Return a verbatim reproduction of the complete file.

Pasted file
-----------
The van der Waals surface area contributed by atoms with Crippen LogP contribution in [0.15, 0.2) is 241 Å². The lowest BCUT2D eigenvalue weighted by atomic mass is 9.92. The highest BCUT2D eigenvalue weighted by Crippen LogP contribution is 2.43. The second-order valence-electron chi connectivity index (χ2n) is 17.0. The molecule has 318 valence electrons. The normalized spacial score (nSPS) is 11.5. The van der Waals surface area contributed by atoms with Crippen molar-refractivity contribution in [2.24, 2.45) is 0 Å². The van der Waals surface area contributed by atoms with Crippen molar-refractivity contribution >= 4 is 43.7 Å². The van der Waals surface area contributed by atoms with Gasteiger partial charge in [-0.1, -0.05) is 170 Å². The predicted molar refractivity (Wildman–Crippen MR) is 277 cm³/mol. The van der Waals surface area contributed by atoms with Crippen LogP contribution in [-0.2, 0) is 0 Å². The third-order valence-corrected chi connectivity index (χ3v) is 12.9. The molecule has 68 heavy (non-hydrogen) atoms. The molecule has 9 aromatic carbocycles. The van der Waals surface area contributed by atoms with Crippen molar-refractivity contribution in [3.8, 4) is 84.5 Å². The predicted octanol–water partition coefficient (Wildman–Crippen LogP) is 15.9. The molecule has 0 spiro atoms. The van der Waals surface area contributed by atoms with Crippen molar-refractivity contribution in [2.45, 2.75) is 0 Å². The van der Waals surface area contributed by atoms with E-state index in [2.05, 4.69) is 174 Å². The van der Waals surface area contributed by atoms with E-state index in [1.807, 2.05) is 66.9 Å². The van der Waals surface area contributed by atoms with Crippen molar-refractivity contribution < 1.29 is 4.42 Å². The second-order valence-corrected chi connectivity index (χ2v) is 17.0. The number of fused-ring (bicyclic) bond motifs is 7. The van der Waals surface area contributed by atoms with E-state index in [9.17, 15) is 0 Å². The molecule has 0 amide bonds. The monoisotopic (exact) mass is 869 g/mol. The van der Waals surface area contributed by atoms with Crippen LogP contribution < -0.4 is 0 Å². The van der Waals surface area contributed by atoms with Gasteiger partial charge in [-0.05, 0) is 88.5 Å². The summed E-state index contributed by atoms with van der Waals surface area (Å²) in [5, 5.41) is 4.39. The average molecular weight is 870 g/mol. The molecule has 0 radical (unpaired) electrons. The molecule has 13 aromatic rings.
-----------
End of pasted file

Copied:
The van der Waals surface area contributed by atoms with Crippen LogP contribution in [0.15, 0.2) is 241 Å². The lowest BCUT2D eigenvalue weighted by atomic mass is 9.92. The highest BCUT2D eigenvalue weighted by Crippen LogP contribution is 2.43. The second-order valence-electron chi connectivity index (χ2n) is 17.0. The molecule has 318 valence electrons. The normalized spacial score (nSPS) is 11.5. The van der Waals surface area contributed by atoms with Crippen molar-refractivity contribution in [2.24, 2.45) is 0 Å². The van der Waals surface area contributed by atoms with Crippen molar-refractivity contribution >= 4 is 43.7 Å². The van der Waals surface area contributed by atoms with Gasteiger partial charge in [-0.1, -0.05) is 170 Å². The predicted molar refractivity (Wildman–Crippen MR) is 277 cm³/mol. The van der Waals surface area contributed by atoms with Crippen LogP contribution in [-0.2, 0) is 0 Å². The third-order valence-corrected chi connectivity index (χ3v) is 12.9. The molecule has 68 heavy (non-hydrogen) atoms. The molecule has 9 aromatic carbocycles. The van der Waals surface area contributed by atoms with Crippen molar-refractivity contribution in [3.8, 4) is 84.5 Å². The predicted octanol–water partition coefficient (Wildman–Crippen LogP) is 15.9. The molecule has 0 spiro atoms. The van der Waals surface area contributed by atoms with Crippen molar-refractivity contribution in [2.45, 2.75) is 0 Å². The van der Waals surface area contributed by atoms with E-state index in [2.05, 4.69) is 174 Å². The van der Waals surface area contributed by atoms with E-state index in [1.807, 2.05) is 66.9 Å². The van der Waals surface area contributed by atoms with Crippen molar-refractivity contribution < 1.29 is 4.42 Å². The second-order valence-corrected chi connectivity index (χ2v) is 17.0. The number of fused-ring (bicyclic) bond motifs is 7. The van der Waals surface area contributed by atoms with E-state index in [9.17, 15) is 0 Å². The molecule has 0 amide bonds. The monoisotopic (exact) mass is 869 g/mol. The van der Waals surface area contributed by atoms with Crippen LogP contribution < -0.4 is 0 Å². The van der Waals surface area contributed by atoms with Gasteiger partial charge in [-0.05, 0) is 88.5 Å². The summed E-state index contributed by atoms with van der Waals surface area (Å²) in [5, 5.41) is 4.39. The average molecular weight is 870 g/mol. The molecule has 0 radical (unpaired) electrons. The molecule has 13 aromatic rings.